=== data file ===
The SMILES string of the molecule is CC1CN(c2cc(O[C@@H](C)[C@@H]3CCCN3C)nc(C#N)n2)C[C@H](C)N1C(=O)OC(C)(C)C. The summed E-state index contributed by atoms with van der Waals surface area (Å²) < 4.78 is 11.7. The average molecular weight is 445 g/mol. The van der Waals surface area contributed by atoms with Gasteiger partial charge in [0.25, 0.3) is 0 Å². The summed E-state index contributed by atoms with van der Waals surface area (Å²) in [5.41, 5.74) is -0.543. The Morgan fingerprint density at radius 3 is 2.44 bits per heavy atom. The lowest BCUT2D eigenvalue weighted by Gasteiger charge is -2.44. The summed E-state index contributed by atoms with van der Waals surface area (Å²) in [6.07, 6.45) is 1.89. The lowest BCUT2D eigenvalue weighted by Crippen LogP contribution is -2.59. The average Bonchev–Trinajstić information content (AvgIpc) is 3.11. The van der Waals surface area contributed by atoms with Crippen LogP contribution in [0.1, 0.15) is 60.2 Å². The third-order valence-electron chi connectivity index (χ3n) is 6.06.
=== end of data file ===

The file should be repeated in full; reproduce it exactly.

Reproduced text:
The SMILES string of the molecule is CC1CN(c2cc(O[C@@H](C)[C@@H]3CCCN3C)nc(C#N)n2)C[C@H](C)N1C(=O)OC(C)(C)C. The summed E-state index contributed by atoms with van der Waals surface area (Å²) < 4.78 is 11.7. The average molecular weight is 445 g/mol. The van der Waals surface area contributed by atoms with Gasteiger partial charge in [0.25, 0.3) is 0 Å². The summed E-state index contributed by atoms with van der Waals surface area (Å²) in [5.41, 5.74) is -0.543. The Morgan fingerprint density at radius 3 is 2.44 bits per heavy atom. The lowest BCUT2D eigenvalue weighted by Gasteiger charge is -2.44. The summed E-state index contributed by atoms with van der Waals surface area (Å²) in [6.07, 6.45) is 1.89. The lowest BCUT2D eigenvalue weighted by Crippen LogP contribution is -2.59. The average Bonchev–Trinajstić information content (AvgIpc) is 3.11. The van der Waals surface area contributed by atoms with Crippen LogP contribution in [0.1, 0.15) is 60.2 Å². The third-order valence-electron chi connectivity index (χ3n) is 6.06.